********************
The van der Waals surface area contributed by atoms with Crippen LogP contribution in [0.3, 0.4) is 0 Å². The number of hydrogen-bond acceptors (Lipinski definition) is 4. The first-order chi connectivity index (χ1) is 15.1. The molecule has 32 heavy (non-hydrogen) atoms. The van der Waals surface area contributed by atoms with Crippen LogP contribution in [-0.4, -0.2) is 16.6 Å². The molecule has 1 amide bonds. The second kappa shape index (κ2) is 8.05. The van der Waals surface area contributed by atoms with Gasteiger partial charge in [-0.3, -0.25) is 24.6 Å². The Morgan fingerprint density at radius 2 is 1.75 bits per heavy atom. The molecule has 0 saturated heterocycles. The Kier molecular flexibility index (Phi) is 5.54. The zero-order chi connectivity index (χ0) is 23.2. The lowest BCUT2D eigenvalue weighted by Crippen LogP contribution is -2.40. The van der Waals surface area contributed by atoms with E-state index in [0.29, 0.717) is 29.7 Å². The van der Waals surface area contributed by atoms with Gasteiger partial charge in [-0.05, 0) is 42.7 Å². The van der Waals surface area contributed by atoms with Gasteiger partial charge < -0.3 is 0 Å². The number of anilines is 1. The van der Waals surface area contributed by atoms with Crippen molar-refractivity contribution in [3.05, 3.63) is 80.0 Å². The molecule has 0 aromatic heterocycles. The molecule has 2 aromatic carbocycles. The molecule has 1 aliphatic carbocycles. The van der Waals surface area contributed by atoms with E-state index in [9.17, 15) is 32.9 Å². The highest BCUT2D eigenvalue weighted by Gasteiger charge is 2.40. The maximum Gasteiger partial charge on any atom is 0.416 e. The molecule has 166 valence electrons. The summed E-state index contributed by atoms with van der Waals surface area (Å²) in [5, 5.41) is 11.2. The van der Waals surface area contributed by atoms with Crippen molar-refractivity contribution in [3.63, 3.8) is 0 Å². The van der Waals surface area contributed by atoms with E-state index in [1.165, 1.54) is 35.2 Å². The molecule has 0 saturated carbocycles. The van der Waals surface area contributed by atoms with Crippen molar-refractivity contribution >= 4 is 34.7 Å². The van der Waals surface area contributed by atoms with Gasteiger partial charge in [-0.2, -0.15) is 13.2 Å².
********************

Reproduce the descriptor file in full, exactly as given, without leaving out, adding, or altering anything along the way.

The van der Waals surface area contributed by atoms with Crippen LogP contribution in [0.3, 0.4) is 0 Å². The number of hydrogen-bond acceptors (Lipinski definition) is 4. The first-order chi connectivity index (χ1) is 15.1. The molecule has 32 heavy (non-hydrogen) atoms. The van der Waals surface area contributed by atoms with Crippen LogP contribution in [-0.4, -0.2) is 16.6 Å². The molecule has 1 amide bonds. The second kappa shape index (κ2) is 8.05. The van der Waals surface area contributed by atoms with Gasteiger partial charge in [-0.3, -0.25) is 24.6 Å². The Morgan fingerprint density at radius 2 is 1.75 bits per heavy atom. The molecule has 0 saturated heterocycles. The Kier molecular flexibility index (Phi) is 5.54. The zero-order chi connectivity index (χ0) is 23.2. The lowest BCUT2D eigenvalue weighted by Crippen LogP contribution is -2.40. The van der Waals surface area contributed by atoms with E-state index in [0.29, 0.717) is 29.7 Å². The van der Waals surface area contributed by atoms with Gasteiger partial charge in [-0.05, 0) is 42.7 Å². The van der Waals surface area contributed by atoms with Gasteiger partial charge < -0.3 is 0 Å². The number of anilines is 1. The van der Waals surface area contributed by atoms with Crippen molar-refractivity contribution in [3.05, 3.63) is 80.0 Å². The molecule has 0 aromatic heterocycles. The molecule has 2 aromatic carbocycles. The molecule has 1 aliphatic carbocycles. The van der Waals surface area contributed by atoms with E-state index in [9.17, 15) is 32.9 Å². The highest BCUT2D eigenvalue weighted by Gasteiger charge is 2.40. The maximum Gasteiger partial charge on any atom is 0.416 e. The molecule has 166 valence electrons. The summed E-state index contributed by atoms with van der Waals surface area (Å²) in [5, 5.41) is 11.2. The van der Waals surface area contributed by atoms with Crippen molar-refractivity contribution in [3.63, 3.8) is 0 Å². The van der Waals surface area contributed by atoms with E-state index in [1.165, 1.54) is 35.2 Å². The molecule has 0 saturated carbocycles. The van der Waals surface area contributed by atoms with Crippen molar-refractivity contribution >= 4 is 34.7 Å². The van der Waals surface area contributed by atoms with Gasteiger partial charge in [-0.2, -0.15) is 13.2 Å².